Both organic and ceramic substrates typically include a variety of vias which electrically interconnect the various conductive layers in and through the substrate. As illustrated in FIG. 5 a substrate 21 includes through vias 57 and blind vias 58. The through vias 57 are conductive vias which extend completely through the entire cross-section of a substrate (i.e. extending from the top surface of the substrate through to the bottom surface of the substrate). Blind vias 58, only interconnect the various internal conductive layers of the substrate. Blind vias 58 are so named because they cannot be discerned from visual inspections of a finished substrate. The packaging substrate 21 also includes external conductive layers 60 which exist on the top and bottom surfaces of the substrate as illustrated in FIG. 5. External conductive layers 60 are typically patterned using processing techniques similar to those used to define the internal conductive layers 55. The external conductive layers 60, which are formed on top of the packaging substrate 21 are used for routing electrical signals from a semiconductor die (not shown) to appropriate conductive vias and conductive layers within the substrate and eventually to the external conductive layers 60 on the bottom of the packaging substrate. The external conductive layers 60 are typically patterned into a plurality of conductive traces and bonding pads. The bonding pads on the top surface of the substrate correspond to the bump configuration of a die which is to be attached to the substrate. The pads on the bottom surface of the substrate correspond to the configuration of a circuit board onto which the substrate 21 is to be attached. As illustrated in FIG. 5, the packaging substrate 21 includes a solder mask 59 on the top and bottom surfaces of the packaging substrate 21, selectively covering external conductive layers 60. Solder masks 59 are typically included in organic packaging substrates, but are not typically present in ceramic substrates. On the top surface, the solder mask 59 includes openings 61 for receiving the conductive bumps of a semiconductor die. Since the solder mask 59 is typically made of insulating material, portions of the packaging substrate 21 which make electrical contact to the die, must be exposed. Typically, the mask is patterned to expose individual bonding pads 61 on the top external conductive layer 60 where the bumps of the die will be connected. On the bottom surface, the solder mask 59 is patterned to expose those portions of the external conductive layer 60 where terminals will be connected. As illustrated the solder mask 59 includes a plurality of openings 61 for this purpose. Alternatively, it is known to construct bonding pads having a raised structure wherein the pads are raised slightly above a topmost dielectric or insulating layer of a packaging substrate. As thus far described, the packaging substrate 21 is formed in accordance with conventional substrate manufacturing techniques. The materials of the solder mask 59, insulating layers 51, internal conductive layers 55, and external conductive layers 60, the manner in which the vias 57, 58 are formed, and the manner in which conductive layers are patterned, are all known to those having ordinary skill in the art of substrate manufacturing. The present invention builds upon an otherwise conventional packaging substrate to facilitate the process of underfilling a flip-chip semiconductor die. It should be noted that the principles of the present invention specifically contemplate the usage of the present invention in other types of packaging substrates, especially those which do not require a solder mask.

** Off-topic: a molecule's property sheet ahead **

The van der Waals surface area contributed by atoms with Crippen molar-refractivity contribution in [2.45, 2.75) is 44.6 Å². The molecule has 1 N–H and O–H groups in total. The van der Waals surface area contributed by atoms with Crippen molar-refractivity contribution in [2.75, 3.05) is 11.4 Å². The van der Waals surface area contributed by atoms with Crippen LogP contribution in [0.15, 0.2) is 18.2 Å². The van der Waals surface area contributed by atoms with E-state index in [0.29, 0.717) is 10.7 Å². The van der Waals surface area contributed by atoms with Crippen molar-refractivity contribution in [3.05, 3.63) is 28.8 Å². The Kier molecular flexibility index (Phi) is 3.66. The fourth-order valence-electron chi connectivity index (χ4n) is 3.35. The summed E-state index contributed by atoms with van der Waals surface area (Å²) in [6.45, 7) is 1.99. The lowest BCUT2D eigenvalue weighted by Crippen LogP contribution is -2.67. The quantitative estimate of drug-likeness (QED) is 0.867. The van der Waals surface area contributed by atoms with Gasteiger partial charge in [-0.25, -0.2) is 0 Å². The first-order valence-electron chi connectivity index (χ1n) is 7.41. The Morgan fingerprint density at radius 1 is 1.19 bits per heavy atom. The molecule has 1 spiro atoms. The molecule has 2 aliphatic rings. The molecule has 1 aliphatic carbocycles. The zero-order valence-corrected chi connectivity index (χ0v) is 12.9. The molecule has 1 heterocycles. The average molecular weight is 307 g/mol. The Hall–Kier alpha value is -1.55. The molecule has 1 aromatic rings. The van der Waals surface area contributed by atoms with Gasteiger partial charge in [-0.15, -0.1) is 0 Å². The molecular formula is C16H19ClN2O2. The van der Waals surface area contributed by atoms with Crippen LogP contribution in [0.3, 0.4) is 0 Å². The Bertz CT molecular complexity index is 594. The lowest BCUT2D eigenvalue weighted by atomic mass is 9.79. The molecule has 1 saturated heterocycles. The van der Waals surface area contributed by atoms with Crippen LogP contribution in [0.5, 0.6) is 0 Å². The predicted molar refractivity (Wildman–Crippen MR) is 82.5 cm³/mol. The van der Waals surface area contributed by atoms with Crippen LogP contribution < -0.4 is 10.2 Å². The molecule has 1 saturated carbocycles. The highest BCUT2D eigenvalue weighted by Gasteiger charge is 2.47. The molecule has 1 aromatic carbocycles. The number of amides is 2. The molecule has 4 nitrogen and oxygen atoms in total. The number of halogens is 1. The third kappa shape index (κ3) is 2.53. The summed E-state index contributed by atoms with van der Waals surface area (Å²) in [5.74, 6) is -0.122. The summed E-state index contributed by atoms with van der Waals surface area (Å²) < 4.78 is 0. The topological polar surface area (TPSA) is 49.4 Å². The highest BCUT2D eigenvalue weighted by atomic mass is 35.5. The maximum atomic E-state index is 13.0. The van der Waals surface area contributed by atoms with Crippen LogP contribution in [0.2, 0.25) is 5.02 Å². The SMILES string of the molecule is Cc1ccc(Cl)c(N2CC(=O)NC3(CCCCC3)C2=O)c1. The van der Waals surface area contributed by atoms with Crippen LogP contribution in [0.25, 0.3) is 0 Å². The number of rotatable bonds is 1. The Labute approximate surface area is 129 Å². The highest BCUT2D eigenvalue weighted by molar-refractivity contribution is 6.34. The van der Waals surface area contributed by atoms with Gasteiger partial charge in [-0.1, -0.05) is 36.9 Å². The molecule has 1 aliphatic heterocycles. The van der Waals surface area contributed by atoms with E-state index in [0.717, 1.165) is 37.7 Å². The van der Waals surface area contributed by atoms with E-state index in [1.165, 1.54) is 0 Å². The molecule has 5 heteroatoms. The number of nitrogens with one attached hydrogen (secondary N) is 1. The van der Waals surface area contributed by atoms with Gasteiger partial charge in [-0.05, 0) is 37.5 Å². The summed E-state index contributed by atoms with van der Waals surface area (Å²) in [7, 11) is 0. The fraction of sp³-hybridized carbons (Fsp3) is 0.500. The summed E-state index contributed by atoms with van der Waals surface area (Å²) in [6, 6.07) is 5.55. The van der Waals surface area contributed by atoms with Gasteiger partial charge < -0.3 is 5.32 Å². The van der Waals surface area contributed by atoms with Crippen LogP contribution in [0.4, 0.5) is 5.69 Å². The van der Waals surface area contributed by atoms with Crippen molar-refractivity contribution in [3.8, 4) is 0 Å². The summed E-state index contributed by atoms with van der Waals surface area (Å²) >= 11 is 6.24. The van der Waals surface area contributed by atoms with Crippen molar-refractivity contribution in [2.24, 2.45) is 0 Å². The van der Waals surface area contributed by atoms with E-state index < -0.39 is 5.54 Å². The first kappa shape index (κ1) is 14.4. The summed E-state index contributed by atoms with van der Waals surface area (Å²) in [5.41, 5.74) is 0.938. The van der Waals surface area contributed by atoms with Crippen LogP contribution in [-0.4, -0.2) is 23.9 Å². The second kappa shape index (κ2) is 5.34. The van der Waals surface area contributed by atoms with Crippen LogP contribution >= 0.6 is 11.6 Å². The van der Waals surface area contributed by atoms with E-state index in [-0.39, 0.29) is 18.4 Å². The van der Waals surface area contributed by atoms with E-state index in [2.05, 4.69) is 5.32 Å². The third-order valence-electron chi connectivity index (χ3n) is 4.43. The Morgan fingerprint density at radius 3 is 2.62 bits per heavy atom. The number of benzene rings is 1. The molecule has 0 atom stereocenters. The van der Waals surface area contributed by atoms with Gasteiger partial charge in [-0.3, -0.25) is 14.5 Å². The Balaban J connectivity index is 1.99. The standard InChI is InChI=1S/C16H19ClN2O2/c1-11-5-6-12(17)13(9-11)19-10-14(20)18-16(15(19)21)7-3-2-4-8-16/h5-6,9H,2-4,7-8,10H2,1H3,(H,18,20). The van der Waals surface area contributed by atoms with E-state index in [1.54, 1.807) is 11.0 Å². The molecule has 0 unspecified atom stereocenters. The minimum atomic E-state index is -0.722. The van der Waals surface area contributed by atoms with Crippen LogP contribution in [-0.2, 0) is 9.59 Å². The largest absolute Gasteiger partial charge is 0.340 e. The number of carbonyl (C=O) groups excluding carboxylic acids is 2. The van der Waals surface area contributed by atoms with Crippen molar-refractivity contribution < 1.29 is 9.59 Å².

FIG. 6 is a plan view of a packaging substrate 65 constructed in accordance with the principles of the present invention. In most respects, the packaging substrate 65 resembles a conventional substrate. The packaging substrate 65 may include a solder mask 59 with bonding pads 61 for contacting the conductive bumps of a chip (not shown). It is also contemplated by the inventors that the packaging substrate of the present invention does not include a solder mask. Presently, typical packaging substrates 21 have bonding pads 61 that are about 8-10 mils (thousandths of an inch) apart, with separations of as small as 2 mils being not uncommon. The present invention calls for the formation of small gutters 62 on a top surface of a packaging substrate 62. Each of these gutters 62 lies between the bonding pads 61 of the packaging substrate 65, the idea being that the gutters 62 do not contact the bonding pads 61. A typical gutter 62 lies approximately equidistant from adjacent bonding pads 61. The purpose of the gutters 62 is to achieve a more uniform flow rate of underfill material across the entire die surface during the application of an underfill material during a the formation of an underfill layer. For example, in FIGS. 7a-7 c, a more uniform flow rate is created across the entire surface of the die 10 resulting in a more uniform or “linear” flow front 22 f of the underfill material as it propagates across an underfill space during the process of forming an underfill layer. Referring again to FIG. 6, this linear flow front 22 f is accomplished with gutters 62 that are formed substantially parallel to the desired direction of flow of the underfill material in the top surface of a packaging substrate 65.